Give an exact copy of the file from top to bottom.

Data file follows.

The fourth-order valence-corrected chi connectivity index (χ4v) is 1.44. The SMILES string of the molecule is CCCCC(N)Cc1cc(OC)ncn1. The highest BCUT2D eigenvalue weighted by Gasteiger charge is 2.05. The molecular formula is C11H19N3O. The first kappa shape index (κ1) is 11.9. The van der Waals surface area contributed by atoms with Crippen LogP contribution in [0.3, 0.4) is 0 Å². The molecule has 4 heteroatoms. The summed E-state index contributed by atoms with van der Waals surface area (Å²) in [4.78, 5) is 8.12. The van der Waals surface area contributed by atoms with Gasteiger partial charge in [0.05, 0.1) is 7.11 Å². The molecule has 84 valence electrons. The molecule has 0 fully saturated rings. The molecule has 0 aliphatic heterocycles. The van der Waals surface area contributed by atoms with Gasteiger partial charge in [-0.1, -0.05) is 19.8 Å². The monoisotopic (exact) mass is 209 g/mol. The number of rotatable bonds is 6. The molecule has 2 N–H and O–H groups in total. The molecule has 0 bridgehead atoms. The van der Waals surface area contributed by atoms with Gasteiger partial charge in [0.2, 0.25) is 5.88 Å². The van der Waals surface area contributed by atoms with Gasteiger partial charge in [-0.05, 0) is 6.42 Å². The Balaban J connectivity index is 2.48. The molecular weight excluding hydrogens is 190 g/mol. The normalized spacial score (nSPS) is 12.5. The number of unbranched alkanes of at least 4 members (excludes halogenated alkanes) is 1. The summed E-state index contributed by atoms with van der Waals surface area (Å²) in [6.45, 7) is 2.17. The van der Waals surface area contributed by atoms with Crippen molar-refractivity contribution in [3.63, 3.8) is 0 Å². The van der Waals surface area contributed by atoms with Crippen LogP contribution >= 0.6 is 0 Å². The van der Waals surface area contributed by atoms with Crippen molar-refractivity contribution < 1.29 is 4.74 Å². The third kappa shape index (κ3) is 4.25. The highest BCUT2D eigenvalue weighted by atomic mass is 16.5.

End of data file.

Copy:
The fourth-order valence-corrected chi connectivity index (χ4v) is 1.44. The SMILES string of the molecule is CCCCC(N)Cc1cc(OC)ncn1. The highest BCUT2D eigenvalue weighted by Gasteiger charge is 2.05. The molecular formula is C11H19N3O. The first kappa shape index (κ1) is 11.9. The van der Waals surface area contributed by atoms with Crippen LogP contribution in [0.3, 0.4) is 0 Å². The molecule has 4 heteroatoms. The summed E-state index contributed by atoms with van der Waals surface area (Å²) in [4.78, 5) is 8.12. The van der Waals surface area contributed by atoms with Gasteiger partial charge in [0.05, 0.1) is 7.11 Å². The molecule has 84 valence electrons. The molecule has 0 fully saturated rings. The molecule has 0 aliphatic heterocycles. The van der Waals surface area contributed by atoms with Gasteiger partial charge in [-0.1, -0.05) is 19.8 Å². The monoisotopic (exact) mass is 209 g/mol. The number of rotatable bonds is 6. The molecule has 2 N–H and O–H groups in total. The molecule has 0 bridgehead atoms. The van der Waals surface area contributed by atoms with Gasteiger partial charge in [0.2, 0.25) is 5.88 Å². The van der Waals surface area contributed by atoms with Gasteiger partial charge in [-0.05, 0) is 6.42 Å². The Balaban J connectivity index is 2.48. The molecular weight excluding hydrogens is 190 g/mol. The normalized spacial score (nSPS) is 12.5. The number of unbranched alkanes of at least 4 members (excludes halogenated alkanes) is 1. The summed E-state index contributed by atoms with van der Waals surface area (Å²) in [6.45, 7) is 2.17. The van der Waals surface area contributed by atoms with Crippen molar-refractivity contribution in [3.63, 3.8) is 0 Å². The van der Waals surface area contributed by atoms with Crippen LogP contribution >= 0.6 is 0 Å². The van der Waals surface area contributed by atoms with Crippen molar-refractivity contribution < 1.29 is 4.74 Å². The third kappa shape index (κ3) is 4.25. The highest BCUT2D eigenvalue weighted by atomic mass is 16.5.